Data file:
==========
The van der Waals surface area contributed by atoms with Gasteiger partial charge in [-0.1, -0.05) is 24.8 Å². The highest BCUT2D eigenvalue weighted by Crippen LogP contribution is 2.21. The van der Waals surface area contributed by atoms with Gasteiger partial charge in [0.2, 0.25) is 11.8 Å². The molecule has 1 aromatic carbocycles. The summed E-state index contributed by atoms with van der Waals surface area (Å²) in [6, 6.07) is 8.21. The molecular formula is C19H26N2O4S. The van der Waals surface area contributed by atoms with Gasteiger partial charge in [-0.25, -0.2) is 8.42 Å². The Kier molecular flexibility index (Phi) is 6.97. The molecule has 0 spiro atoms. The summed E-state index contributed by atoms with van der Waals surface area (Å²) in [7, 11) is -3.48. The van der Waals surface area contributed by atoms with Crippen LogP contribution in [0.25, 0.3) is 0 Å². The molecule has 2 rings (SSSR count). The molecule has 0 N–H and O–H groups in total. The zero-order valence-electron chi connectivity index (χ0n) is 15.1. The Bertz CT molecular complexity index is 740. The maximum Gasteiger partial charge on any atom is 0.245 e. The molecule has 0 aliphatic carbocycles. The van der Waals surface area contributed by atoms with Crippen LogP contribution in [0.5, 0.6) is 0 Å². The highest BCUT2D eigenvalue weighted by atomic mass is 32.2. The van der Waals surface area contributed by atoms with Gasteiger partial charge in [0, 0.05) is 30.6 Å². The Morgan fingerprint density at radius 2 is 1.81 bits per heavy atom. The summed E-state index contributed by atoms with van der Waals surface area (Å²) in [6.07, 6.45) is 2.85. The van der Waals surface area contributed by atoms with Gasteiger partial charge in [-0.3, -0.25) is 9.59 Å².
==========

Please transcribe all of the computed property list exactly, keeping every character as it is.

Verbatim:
The van der Waals surface area contributed by atoms with Gasteiger partial charge in [-0.1, -0.05) is 24.8 Å². The highest BCUT2D eigenvalue weighted by Crippen LogP contribution is 2.21. The van der Waals surface area contributed by atoms with Gasteiger partial charge in [0.2, 0.25) is 11.8 Å². The molecule has 1 aromatic carbocycles. The summed E-state index contributed by atoms with van der Waals surface area (Å²) in [6, 6.07) is 8.21. The molecular formula is C19H26N2O4S. The van der Waals surface area contributed by atoms with Gasteiger partial charge in [-0.25, -0.2) is 8.42 Å². The Kier molecular flexibility index (Phi) is 6.97. The molecule has 0 spiro atoms. The summed E-state index contributed by atoms with van der Waals surface area (Å²) in [7, 11) is -3.48. The van der Waals surface area contributed by atoms with Crippen LogP contribution in [0.25, 0.3) is 0 Å². The molecule has 2 rings (SSSR count). The molecule has 0 N–H and O–H groups in total. The zero-order valence-electron chi connectivity index (χ0n) is 15.1. The Bertz CT molecular complexity index is 740. The maximum Gasteiger partial charge on any atom is 0.245 e. The molecule has 0 aliphatic carbocycles. The van der Waals surface area contributed by atoms with Crippen LogP contribution in [0.5, 0.6) is 0 Å². The highest BCUT2D eigenvalue weighted by atomic mass is 32.2. The van der Waals surface area contributed by atoms with Gasteiger partial charge in [0, 0.05) is 30.6 Å². The Morgan fingerprint density at radius 2 is 1.81 bits per heavy atom. The summed E-state index contributed by atoms with van der Waals surface area (Å²) in [6.07, 6.45) is 2.85. The van der Waals surface area contributed by atoms with Gasteiger partial charge in [-0.3, -0.25) is 9.59 Å².